This year’s bushfire season is expected to be the worst in 40 years due to the widespread rain across most of New South Wales.
The Rural Fire Service has held a briefing with volunteers and staff at West Wyalong to discuss preparations for what is expected to be a ‘grim’ summer.
The Assistant Commissioner Dominic Lane says the state’s central and far west are facing a high risk of bushfires due to the grass growth. He says the threat is ‘unprecedented’.
“There is significant potential, in fact more potential than we’ve seen at least for a generation,” he said.
“In fact you have to go back to the mid 1970s to see this grass growth, particularly as our representatives from the north western part of the state were saying.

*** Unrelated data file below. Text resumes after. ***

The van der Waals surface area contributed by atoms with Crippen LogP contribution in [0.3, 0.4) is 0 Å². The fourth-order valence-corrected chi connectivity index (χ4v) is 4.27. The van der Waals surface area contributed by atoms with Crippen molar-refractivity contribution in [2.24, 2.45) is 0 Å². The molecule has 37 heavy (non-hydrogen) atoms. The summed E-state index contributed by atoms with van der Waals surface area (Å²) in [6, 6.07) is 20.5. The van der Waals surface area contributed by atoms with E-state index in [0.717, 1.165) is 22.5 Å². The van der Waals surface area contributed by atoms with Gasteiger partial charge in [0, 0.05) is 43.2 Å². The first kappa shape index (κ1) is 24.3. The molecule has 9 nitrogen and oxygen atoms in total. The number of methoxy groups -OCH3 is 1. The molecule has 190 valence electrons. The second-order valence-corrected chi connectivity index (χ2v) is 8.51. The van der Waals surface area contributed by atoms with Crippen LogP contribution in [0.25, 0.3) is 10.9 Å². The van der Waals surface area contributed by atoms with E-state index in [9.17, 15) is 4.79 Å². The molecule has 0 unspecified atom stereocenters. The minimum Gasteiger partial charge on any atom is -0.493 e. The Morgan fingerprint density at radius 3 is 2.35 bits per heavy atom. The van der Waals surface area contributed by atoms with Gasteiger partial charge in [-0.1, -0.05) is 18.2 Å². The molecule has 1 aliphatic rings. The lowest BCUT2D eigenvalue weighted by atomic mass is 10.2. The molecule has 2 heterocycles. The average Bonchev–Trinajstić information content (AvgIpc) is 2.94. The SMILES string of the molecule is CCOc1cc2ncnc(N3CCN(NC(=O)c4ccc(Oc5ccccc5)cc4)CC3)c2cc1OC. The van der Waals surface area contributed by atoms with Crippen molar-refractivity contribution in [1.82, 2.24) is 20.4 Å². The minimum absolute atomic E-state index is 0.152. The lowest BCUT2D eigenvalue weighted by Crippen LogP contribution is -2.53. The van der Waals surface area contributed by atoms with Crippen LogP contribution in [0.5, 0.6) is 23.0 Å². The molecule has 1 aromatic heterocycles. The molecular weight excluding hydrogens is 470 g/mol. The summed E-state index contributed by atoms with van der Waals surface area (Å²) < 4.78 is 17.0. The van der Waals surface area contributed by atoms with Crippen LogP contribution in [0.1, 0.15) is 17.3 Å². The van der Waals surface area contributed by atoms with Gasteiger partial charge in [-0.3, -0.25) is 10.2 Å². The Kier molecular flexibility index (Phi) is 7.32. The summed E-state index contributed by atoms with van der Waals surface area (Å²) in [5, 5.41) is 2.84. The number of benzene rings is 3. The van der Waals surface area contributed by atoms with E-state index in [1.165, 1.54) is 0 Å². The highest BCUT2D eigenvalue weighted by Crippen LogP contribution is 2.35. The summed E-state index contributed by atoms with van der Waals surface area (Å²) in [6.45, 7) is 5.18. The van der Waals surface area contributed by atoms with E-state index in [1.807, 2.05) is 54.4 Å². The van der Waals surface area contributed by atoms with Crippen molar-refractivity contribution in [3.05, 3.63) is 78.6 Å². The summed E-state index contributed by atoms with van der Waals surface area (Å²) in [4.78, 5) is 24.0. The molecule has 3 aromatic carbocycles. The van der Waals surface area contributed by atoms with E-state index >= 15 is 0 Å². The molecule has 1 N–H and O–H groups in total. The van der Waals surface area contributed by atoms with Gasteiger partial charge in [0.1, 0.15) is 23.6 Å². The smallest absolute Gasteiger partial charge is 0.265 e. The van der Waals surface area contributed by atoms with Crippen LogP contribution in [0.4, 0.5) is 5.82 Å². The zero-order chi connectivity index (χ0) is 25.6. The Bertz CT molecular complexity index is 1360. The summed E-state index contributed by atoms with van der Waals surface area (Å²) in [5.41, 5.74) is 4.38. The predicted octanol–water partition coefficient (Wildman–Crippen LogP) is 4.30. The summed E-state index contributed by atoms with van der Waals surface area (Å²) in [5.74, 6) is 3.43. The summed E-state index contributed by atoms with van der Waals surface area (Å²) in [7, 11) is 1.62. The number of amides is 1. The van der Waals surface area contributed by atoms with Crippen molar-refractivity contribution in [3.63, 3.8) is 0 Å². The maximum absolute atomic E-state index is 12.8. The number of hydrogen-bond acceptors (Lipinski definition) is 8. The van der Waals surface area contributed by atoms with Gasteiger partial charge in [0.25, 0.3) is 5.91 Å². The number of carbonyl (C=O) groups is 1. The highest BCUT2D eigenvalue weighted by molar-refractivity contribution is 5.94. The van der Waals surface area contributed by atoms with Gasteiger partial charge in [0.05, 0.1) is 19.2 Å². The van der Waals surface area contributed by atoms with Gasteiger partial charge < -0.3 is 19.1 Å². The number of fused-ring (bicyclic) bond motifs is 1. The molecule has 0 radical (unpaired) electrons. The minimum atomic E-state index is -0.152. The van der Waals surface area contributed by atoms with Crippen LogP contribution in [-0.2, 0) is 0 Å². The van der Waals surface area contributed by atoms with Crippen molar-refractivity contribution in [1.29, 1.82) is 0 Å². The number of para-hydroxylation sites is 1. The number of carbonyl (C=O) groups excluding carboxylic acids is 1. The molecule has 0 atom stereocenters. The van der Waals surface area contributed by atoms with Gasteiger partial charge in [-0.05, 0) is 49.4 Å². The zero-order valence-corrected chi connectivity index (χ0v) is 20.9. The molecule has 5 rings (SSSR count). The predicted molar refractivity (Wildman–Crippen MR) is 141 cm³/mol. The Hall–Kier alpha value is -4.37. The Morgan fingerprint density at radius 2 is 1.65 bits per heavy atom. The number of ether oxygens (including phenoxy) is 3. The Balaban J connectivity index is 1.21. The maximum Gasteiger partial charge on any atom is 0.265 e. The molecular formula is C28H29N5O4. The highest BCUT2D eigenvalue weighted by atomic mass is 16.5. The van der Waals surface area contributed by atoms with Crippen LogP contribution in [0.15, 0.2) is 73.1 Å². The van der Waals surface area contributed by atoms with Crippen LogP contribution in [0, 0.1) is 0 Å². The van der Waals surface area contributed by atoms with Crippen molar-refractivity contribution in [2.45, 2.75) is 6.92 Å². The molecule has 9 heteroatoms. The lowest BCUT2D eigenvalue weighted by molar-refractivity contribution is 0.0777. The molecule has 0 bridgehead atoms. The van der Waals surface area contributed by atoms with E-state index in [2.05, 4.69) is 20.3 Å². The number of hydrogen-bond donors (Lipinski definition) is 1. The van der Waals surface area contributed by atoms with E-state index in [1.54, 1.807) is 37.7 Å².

“Up around Bourke, and the like, people can’t remember fuel loads in their lifetime like this.”
West Wyalong is also considered to be a potential hot spot because of the major flooding earlier this year.
Mr Lane says there is a lot brigades can do to prepare for summer.
“Increase our hazard reduction planning, to go through a communications and operational exercise as a training event to lead up to the summer and generally start preparing our brigades for what could be potentially a very dangerous summer,” he said. “We know without a doubt that the increased risk is something that we haven’t seen for a long time.”